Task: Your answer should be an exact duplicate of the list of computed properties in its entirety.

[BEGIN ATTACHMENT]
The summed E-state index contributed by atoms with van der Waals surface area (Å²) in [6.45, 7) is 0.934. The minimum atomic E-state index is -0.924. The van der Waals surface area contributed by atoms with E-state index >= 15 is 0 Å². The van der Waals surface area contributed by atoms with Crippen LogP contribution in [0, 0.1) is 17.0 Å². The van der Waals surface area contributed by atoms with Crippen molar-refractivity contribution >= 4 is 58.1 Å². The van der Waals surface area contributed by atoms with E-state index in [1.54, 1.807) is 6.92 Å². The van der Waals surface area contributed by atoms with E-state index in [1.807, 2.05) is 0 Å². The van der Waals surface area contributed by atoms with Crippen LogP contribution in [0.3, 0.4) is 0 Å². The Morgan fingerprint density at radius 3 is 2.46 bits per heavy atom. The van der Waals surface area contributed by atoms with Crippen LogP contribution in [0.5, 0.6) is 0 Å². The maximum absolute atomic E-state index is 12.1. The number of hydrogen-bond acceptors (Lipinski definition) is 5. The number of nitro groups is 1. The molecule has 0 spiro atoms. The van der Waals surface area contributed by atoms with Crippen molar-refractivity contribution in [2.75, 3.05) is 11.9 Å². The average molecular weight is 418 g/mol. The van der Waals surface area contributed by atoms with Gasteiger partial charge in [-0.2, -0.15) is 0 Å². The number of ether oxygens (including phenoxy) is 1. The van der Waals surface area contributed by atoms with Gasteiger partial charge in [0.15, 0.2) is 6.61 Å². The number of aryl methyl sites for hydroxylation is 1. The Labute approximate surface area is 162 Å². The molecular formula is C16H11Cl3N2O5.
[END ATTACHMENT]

The summed E-state index contributed by atoms with van der Waals surface area (Å²) in [6.45, 7) is 0.934. The minimum atomic E-state index is -0.924. The van der Waals surface area contributed by atoms with E-state index >= 15 is 0 Å². The van der Waals surface area contributed by atoms with Crippen LogP contribution in [0, 0.1) is 17.0 Å². The van der Waals surface area contributed by atoms with Crippen molar-refractivity contribution >= 4 is 58.1 Å². The van der Waals surface area contributed by atoms with E-state index in [1.54, 1.807) is 6.92 Å². The van der Waals surface area contributed by atoms with E-state index in [1.807, 2.05) is 0 Å². The van der Waals surface area contributed by atoms with Crippen LogP contribution in [0.3, 0.4) is 0 Å². The Morgan fingerprint density at radius 3 is 2.46 bits per heavy atom. The van der Waals surface area contributed by atoms with Crippen LogP contribution in [0.5, 0.6) is 0 Å². The maximum absolute atomic E-state index is 12.1. The number of hydrogen-bond acceptors (Lipinski definition) is 5. The number of nitro groups is 1. The molecule has 0 spiro atoms. The van der Waals surface area contributed by atoms with Crippen molar-refractivity contribution in [2.75, 3.05) is 11.9 Å². The average molecular weight is 418 g/mol. The van der Waals surface area contributed by atoms with Gasteiger partial charge in [-0.2, -0.15) is 0 Å². The number of ether oxygens (including phenoxy) is 1. The van der Waals surface area contributed by atoms with Gasteiger partial charge in [0.15, 0.2) is 6.61 Å². The number of aryl methyl sites for hydroxylation is 1. The Labute approximate surface area is 162 Å². The molecular formula is C16H11Cl3N2O5.